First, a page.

Updated 5:00 a.m.

Sen. Ted Cruz (R-Tex.) started talking Tuesday afternoon and by early Wednesday morning was still going.

(AP Photo/J. Scott Applewhite)

The Texas senator had spoken for more than 14 hours at 5 a.m., surpassing the lengths of more traditional filibusters given by Sen. Rand Paul (R-Ky.) in March and by the late Sen. Robert C. Byrd (D-W.Va.) in 1964.

And Cruz also reached another notable milestone by prompting an official all-night session of the Senate.

Any session of the Senate that continues until 4 a.m. or later is considered an official all-nighter by the Senate Historian. Sure, there might be sessions that go until 2 a.m. or 3 a.m., but for record-keeping purposes, they don't count towards the official tally.

There have been 32 all-night sessions since 1915, beginning with a 54-hour session devoted to consideration of the Ship Purchase Act, according to the Senate historian. In the years since, the Senate has kept the lights on overnight to continue debating appropriations bills, judicial nominations, an atomic energy measure, civil rights legislation (three times in the 1950s and 1960s), and in 1986, when lawmakers sought to override Ronald Reagan's veto of a bill imposing sanctions on South Africa for its apartheid policies.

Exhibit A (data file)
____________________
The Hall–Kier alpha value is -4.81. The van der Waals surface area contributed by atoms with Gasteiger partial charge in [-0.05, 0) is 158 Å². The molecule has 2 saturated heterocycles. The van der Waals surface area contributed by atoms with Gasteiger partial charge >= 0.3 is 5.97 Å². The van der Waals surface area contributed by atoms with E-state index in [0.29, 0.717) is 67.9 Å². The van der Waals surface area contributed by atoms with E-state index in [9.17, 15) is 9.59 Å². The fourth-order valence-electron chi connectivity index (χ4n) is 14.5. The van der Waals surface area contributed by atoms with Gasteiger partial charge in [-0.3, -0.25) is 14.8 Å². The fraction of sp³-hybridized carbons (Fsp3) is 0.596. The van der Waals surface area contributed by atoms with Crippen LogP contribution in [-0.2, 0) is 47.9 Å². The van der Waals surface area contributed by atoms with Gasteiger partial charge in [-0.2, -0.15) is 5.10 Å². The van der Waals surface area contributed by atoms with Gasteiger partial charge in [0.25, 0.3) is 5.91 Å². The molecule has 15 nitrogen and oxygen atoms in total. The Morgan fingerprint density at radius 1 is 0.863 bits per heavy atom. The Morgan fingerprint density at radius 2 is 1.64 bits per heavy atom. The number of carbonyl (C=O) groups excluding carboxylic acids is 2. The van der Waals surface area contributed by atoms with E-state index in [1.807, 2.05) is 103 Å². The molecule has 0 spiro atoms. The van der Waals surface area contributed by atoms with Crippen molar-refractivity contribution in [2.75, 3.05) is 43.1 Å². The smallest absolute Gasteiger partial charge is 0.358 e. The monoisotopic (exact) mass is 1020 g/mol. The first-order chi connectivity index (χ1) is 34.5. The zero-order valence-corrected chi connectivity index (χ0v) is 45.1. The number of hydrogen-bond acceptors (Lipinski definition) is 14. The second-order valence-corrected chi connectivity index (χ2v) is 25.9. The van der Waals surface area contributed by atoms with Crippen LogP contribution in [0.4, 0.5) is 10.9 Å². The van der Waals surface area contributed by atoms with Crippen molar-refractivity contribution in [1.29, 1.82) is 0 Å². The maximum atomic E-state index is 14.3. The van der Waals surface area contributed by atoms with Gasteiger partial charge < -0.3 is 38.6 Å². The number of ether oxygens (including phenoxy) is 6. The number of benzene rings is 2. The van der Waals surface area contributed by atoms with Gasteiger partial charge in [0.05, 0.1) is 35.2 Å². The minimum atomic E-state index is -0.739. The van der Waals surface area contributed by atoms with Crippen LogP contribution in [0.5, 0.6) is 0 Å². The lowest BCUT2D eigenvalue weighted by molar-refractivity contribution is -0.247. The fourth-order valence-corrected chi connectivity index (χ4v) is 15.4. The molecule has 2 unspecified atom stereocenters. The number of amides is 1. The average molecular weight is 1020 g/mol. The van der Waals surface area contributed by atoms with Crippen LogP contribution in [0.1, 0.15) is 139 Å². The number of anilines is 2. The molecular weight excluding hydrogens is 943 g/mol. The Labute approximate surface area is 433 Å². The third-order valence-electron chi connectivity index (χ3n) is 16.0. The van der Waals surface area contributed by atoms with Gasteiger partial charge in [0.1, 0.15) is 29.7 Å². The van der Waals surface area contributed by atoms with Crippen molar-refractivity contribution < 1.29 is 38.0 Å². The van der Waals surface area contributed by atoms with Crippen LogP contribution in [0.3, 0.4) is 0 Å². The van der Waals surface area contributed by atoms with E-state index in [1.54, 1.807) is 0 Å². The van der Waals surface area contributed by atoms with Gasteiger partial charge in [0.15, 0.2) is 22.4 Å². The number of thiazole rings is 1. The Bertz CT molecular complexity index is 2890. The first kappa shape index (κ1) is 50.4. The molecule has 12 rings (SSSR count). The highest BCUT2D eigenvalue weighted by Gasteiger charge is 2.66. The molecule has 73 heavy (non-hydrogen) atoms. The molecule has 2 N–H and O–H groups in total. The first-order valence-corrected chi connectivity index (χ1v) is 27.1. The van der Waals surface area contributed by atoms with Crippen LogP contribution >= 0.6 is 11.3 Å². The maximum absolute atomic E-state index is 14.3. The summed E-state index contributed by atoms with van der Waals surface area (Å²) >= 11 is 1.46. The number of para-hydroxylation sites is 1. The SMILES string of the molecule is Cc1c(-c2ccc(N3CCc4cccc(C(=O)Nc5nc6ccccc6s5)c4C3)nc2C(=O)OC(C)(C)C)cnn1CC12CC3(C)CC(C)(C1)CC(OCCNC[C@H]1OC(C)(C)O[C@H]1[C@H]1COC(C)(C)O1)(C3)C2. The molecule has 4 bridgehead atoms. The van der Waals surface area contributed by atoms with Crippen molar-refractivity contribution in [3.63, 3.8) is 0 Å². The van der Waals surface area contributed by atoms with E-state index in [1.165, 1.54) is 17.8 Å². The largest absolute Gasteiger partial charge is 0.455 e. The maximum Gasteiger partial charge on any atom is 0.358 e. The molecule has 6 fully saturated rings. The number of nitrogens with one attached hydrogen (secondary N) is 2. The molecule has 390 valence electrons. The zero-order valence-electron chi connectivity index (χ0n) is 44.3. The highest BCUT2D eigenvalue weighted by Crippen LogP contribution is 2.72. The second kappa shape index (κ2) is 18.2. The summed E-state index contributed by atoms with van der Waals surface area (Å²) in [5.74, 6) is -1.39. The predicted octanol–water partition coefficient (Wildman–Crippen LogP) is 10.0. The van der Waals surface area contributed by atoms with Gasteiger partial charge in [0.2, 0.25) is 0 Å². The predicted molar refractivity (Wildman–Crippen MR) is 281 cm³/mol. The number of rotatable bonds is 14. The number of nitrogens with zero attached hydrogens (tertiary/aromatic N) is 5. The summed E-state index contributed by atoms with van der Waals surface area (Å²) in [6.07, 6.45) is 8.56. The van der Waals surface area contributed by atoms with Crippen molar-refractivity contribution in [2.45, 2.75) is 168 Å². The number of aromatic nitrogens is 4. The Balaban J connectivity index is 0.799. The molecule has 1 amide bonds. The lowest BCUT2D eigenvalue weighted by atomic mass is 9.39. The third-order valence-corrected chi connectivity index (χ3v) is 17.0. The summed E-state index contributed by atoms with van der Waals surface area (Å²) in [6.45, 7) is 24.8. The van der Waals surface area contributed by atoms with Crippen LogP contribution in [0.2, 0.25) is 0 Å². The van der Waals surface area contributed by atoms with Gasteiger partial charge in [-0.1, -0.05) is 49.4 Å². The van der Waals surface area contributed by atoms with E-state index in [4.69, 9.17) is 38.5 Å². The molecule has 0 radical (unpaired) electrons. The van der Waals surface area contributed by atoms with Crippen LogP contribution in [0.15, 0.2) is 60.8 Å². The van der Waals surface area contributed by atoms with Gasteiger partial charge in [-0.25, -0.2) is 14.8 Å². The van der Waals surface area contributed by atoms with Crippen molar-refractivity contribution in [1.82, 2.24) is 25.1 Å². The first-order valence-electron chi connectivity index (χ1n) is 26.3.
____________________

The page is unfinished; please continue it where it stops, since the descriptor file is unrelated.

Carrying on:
A 50-hour session in 1950 caused Sen. William Langer (R-N.D.) to collapse during a filibuster on the veto of a Communist registration bill, according to the historian. More recently, the Senate stayed in session for more than 53 hours in 2003, during the fight over judicial nominations, and in 2007, during debate over the war in Iraq.

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